Maine Lawmakers Pass ‘A Gift To The Planet’

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Above Photo: Ryan O’Hare, left and Connor Dobson both of South Portland High School, hold a flag of the Earth as they participated in a global strike on the lack of action on climate change Friday, March 15, 2019. The students gathered outside City Hall in Portland among other places. Shawn Patrick Ouellette/Portland Portland Press Herald via Getty Images.

“This is groundbreaking and will be heard across the nation.”

Climate action advocate Bill McKibben welcomed a development he called “a gift to the planet” after Maine state lawmakers on Tuesday passed a groundbreaking bill committing the state to divesting its assets from the fossil fuel industry.

LD 99—”An Act to Require the State to Divest Itself of Assets Invested in the Fossil Fuel Industry”—cleared the state Senate Tuesday in a 19-13 vote. It passed the House last week over the objections of Republicans like state Rep. Michael Lemelin (R-88), who asserted that lowering carbon emissions will kill trees.

The legislation calls on the state treasury and state retirement system not to make any further investments in the fossil fuel industry and sets a 2026 deadline for fossil fuel divestment.

Advocacy groups backing the effort say it’s the first time a state is committing to divestment through legislation.

The lead sponsor is Democratic Rep. Maggie O’Neil of Saco, who wrote on social media after the Tuesday vote that the measure “will protect retirees and our future. Next step is enactment.”

While the bill still needs to go through procedural steps, environmental advocacy groups backing the legislation foresee no hurdles to it becoming law, noting support from the state treasury and unlikely veto from Democratic Gov. Janet Mills. If successful, proponents say, other states should follow suit.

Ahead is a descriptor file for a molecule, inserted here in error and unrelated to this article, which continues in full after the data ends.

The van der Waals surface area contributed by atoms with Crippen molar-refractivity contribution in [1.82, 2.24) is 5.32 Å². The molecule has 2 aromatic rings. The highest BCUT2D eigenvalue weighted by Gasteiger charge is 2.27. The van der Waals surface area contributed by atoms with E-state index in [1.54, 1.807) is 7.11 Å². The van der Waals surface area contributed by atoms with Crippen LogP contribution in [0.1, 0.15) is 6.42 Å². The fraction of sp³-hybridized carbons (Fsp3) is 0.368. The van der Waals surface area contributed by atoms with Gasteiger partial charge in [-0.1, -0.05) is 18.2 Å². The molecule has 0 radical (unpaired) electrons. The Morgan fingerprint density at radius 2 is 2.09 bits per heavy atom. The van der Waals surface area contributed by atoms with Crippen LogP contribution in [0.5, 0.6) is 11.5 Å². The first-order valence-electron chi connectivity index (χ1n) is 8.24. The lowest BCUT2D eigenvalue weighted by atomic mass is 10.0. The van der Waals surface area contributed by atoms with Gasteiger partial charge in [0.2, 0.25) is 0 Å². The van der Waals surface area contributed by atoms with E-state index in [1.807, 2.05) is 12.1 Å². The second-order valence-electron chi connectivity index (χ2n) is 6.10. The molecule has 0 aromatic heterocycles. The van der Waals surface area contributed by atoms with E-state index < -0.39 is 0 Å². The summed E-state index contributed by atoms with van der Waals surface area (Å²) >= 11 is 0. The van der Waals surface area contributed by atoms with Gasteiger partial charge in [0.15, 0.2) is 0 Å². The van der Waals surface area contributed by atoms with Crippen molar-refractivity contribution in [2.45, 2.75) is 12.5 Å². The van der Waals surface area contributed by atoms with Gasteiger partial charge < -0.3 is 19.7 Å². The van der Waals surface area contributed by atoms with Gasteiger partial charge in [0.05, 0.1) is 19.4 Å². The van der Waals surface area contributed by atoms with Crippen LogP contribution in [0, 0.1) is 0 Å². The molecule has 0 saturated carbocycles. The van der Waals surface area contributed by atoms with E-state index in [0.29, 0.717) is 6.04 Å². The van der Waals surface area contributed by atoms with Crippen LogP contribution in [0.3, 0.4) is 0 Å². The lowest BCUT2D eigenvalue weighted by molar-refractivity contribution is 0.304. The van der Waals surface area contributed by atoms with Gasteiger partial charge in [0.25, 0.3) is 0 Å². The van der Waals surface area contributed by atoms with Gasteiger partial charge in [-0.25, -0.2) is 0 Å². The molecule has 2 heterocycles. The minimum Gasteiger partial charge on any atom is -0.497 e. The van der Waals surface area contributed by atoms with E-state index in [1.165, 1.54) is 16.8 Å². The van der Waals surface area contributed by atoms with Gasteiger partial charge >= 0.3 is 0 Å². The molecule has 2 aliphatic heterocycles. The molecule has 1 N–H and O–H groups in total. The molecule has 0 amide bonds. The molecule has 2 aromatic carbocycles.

McKibben, a noted author on the climate emergency and co-founder of 350.org, pointed to local impacts of a warming planet as he celebrated the importance of the state’s effort.

“As the Gulf of Maine keeps heating, so does the pressure on the fossil fuel industry: divesting sends a truly powerful message, and to have Augusta join in adds real weight,” he said in a statement.

“This action is a gift to the planet,” McKibben added, “and also to the pensioners of the Pine Tree State, freeing them from the money-losing investments in gas and oil that are also undercutting the landscape into which they will someday retire.”

David Gibson with Sierra Club Maine also welcomed the vote, calling it a “groundbreaking” effort that “will be heard across the nation.”

Maine’s action along with efforts in other other states including Colorado and New York show a swelling movement for fossil fuel divestment. Climate activists say there’s simply no time to wait and are urging other states to follow in Maine’s steps.

“If Maine can divest responsibly and thoughtfully, there are no more excuses for any other pension fund and legislature in the U.S.,” Richard Brooks, climate finance director with Stand.earth, the group coordinating the national Climate Safe Pensions Network, said in a statement.

“It is past time for every other public pension to address the mounting climate risk in their portfolios by holding onto fossil fuel investments,” said Brooks.

“These are a ticking time bomb,” he added, “and fiduciaries must act.”